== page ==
Formal Friday will be held at the Asheville Humane Society Adoption Center, 14 Forever Friend Lane, Asheville (behind Harmony Motors and across from Asheville Ford, off Brevard Road near the Farmers Market). For more information, visit: .

Chain Free Madison Building Fences in Madison County

ChainfreeashevilleChainFree Asheville pioneered the concept of building fences for free to help unchain Asheville's dogs. The organization also lobbied for a ordinance in Asheville -- now in effect -- to make it unlawful to keep dogs on chains. Chain Free Asheville is now working with Buncombe County to extend the influence of the no-chain movement beyond the City of Asheville.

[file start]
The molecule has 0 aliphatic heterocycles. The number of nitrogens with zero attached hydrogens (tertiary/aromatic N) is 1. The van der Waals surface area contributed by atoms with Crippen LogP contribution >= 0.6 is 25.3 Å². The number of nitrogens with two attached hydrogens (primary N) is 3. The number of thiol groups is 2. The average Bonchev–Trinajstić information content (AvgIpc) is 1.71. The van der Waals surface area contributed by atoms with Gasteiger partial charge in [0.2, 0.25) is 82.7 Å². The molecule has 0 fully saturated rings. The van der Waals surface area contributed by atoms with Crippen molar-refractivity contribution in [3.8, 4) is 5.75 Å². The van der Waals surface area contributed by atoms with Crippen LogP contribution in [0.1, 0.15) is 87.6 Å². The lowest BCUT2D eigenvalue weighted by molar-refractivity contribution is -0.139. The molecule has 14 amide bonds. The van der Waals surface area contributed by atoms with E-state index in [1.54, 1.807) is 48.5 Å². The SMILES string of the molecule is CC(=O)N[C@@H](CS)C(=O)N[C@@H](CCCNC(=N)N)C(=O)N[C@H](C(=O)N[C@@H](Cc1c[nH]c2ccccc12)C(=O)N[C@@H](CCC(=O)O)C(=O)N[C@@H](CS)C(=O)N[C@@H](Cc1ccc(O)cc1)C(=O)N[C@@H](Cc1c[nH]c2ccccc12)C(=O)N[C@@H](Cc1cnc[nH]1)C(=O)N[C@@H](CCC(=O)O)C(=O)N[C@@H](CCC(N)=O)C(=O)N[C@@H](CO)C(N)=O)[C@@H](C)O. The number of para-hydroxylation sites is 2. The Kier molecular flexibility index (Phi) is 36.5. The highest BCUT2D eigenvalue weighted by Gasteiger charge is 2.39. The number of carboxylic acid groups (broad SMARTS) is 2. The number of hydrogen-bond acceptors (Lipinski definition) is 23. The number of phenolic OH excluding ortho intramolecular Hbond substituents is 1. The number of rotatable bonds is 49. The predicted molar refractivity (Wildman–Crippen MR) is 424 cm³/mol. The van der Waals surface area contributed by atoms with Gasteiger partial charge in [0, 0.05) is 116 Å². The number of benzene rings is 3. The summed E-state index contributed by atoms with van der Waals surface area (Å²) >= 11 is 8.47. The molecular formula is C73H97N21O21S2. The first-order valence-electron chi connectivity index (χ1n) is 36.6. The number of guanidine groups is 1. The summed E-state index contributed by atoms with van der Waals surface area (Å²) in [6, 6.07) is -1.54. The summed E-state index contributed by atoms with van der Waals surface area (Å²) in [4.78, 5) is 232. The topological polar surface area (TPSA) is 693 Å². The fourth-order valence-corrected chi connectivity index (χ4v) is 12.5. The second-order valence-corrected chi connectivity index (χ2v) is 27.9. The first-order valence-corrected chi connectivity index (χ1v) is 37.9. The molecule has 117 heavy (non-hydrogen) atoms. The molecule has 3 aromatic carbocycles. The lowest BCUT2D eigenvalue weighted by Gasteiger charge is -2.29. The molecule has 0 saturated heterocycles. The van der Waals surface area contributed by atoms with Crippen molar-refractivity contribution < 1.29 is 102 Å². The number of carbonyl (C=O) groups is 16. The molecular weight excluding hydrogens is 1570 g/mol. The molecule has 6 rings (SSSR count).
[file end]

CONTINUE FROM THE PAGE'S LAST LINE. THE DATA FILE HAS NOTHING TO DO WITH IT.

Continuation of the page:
Taking a cue from ChainFree Asheville, Chain Free Madison is a new program in Madison County that does much the same thing. Friends of Madison County Animals started the program to build fences for people who would like to give their chained dogs some freedom. The organization is looking for volunteers who would like to help build fences, as well as contributions to the fence building fund. For more information, visit: .

Photo: ChainFree Asheville